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Hey all, I'm the WikiProject Cities assessor of this article. If feedback is what you want and need, come to my talk page and give me a holler! --Starstriker7(Dime algoor see my works) 19:41, 13 October 2008 (UTC)
I am sure that the ecclesiastical history is important and interesting, and should probably be merged with the rest of the history. But what we have here begins
The former city of the Roman Empire, situated at the head of the Adriatic, on what is now the Austrian sea-coast…
The Austrian fucking sea-coast? Who is writing this—Jörg Haider? Is there another encyclopedia which could get away with such crap? No. Someone has just found an out of copyright, and easy to cut and paste, source of ‘facts’, and has decided to drop it here without even reading the first sentence. Would it not have been better to have dropped it somewhere else? When we don’t have an article on something of interest, but someone else a long time ago did, why don’t we just put in a link to it? Hint: updating merely that sentence will not make the article better. On the contrary, it will make it worse. But of course if you have a good reason why this is likely to work better as an inclusion rather that as a link then state if here. ±Ian Spackman 18:18, 9 July 2006 (UTC)
P.S. I have moved it to Aquileia/Ecclesiastical history (a work in progress) where I hope that people will indeed bring it up to scratch. ±Ian Spackman 18:32, 9 July 2006 (UTC)
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So, I am wondering what the source for this article's assertion that Aquileia is "apparently named from an indigenous world Akylis"? I also think that "world" should probably be "word", though I didn't think it was worth editing unless some authority for the basic assertion could be found.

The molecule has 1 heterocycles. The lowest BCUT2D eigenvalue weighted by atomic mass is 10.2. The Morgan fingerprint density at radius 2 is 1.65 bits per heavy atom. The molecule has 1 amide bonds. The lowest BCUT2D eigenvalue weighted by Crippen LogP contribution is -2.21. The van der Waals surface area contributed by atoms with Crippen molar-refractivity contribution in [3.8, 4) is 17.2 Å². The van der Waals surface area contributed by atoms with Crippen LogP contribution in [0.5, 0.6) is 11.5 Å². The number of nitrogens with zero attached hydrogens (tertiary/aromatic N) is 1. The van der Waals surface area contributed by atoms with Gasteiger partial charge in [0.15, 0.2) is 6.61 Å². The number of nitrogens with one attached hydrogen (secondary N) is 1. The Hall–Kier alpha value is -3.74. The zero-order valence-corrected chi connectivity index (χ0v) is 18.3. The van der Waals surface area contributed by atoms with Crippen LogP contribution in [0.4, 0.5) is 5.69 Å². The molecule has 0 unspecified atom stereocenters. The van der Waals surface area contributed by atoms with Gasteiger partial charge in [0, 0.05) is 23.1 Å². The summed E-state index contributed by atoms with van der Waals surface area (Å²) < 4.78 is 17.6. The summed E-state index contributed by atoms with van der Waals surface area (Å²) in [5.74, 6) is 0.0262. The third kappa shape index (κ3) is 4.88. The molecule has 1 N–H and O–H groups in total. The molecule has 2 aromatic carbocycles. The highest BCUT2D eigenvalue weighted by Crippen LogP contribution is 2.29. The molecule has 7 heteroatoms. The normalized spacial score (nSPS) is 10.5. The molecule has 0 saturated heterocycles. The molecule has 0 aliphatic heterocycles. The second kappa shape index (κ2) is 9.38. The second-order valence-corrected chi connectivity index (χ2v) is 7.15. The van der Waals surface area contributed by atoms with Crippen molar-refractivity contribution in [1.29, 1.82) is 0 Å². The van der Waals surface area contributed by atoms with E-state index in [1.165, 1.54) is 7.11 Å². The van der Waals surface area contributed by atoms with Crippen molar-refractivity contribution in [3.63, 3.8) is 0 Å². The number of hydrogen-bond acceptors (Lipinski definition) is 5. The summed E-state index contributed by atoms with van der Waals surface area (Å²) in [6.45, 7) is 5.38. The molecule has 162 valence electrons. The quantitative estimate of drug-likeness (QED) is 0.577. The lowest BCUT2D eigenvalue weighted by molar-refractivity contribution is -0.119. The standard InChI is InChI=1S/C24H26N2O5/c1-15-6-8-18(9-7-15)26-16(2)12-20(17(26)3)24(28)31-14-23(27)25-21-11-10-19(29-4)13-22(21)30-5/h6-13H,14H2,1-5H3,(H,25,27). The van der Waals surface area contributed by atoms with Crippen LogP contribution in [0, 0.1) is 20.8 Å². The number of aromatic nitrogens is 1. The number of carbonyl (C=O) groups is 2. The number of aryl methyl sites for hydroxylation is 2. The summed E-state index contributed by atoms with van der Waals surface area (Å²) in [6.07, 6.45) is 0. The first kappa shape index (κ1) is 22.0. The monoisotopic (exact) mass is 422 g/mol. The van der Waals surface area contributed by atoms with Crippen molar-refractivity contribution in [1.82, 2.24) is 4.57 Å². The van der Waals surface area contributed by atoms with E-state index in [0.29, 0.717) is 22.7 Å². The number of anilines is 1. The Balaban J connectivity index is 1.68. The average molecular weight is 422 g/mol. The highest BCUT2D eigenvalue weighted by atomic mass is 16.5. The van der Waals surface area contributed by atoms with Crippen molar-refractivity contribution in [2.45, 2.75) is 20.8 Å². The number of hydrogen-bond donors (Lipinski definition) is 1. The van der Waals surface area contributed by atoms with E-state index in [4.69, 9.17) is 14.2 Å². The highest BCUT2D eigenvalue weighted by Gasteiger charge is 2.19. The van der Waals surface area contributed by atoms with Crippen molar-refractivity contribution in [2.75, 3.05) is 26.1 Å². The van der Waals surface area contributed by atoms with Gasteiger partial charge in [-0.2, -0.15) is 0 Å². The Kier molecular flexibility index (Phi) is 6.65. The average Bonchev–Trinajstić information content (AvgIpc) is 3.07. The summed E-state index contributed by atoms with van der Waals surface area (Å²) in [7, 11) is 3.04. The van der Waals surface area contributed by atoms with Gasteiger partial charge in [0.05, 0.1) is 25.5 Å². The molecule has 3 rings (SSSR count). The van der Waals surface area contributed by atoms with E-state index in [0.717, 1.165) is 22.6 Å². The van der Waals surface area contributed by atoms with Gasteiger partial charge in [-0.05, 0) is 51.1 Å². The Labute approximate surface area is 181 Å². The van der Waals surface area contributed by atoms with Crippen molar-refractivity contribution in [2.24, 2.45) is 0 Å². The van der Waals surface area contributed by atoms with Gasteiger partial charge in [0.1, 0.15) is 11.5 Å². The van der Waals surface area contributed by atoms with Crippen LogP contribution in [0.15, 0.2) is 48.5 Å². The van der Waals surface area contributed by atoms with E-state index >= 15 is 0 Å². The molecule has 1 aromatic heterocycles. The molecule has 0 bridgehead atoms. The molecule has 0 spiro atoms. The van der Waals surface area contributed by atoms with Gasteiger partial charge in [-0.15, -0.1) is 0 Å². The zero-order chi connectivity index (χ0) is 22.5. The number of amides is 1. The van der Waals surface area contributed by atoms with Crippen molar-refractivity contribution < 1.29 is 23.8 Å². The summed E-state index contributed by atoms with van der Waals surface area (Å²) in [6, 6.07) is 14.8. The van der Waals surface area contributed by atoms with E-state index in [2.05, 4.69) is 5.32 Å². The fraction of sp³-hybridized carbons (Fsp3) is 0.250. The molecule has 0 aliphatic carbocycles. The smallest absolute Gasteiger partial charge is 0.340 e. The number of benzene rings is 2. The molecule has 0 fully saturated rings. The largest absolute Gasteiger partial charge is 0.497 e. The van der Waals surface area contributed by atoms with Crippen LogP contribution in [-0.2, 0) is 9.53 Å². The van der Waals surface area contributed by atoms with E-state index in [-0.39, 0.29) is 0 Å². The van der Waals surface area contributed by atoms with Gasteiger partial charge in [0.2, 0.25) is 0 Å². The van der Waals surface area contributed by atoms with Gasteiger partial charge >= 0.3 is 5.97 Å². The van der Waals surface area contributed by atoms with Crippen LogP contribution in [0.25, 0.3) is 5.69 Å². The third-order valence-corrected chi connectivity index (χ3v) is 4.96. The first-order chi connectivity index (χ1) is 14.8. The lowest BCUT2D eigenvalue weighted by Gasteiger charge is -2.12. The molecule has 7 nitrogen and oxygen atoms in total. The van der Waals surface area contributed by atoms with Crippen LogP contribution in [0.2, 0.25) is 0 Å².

I believe that both Italic and Celtic dialects have been suggested as sources for the name -- either would be reasonable, given the location. However, it is also possible that we have a name from some unknown Indo-European dialect that was neither Celtic nor Italic. For example, that -eia suffix presumably comes from a PIE *-eya:/-eyo- suffix and does not particularly point to an origin in any particular branch of IE. Moreover, similar -eia place-name suffixes show up in other Eastern Alpine names that are pretty clearly not Celtic, and probably not Italic. Although the Aquil- element is also difficult to interpret (I believe Pokorny related it to PIE *akwa:- "water", but that should probably not be taken as gospel), I would bet that though the name is probably "indigenous", it is probably indigenously IE (not surprisingly), if not necessarily from a known branch such as Celtic or Italic. Of course, that's largely speculation on my part and shouldn't be included in any Wikipedia entry (even if policy weren't against original research)! I believe that there are several articles dealing with Eastern Alpine names by Peter Anreiter, though I don't have access to them and don't know if they touch on the name of Aquileia specifically.
However, in any case, I am still wondering about the source for the "Akylis" currently mentioned in the article?
What is up with all the stuff about how wonderful glassblowers are and industrous people from the Alexandria? This is out of place in this article. It ought to be obvious to anyone what is wrong with this gushing-on about the wonders of imagined ancestors. —Preceding unsigned comment added by 22.214.171.124 (talk) 03:27, 4 February 2010 (UTC)
Grado was founded before Venice and in fact is often referred to as "the mother of Venice." Though this is incorrect, the town was a Roman castrum (as your site rightly points out) and so was founded long before Alaric or Attila besieged Aquileia.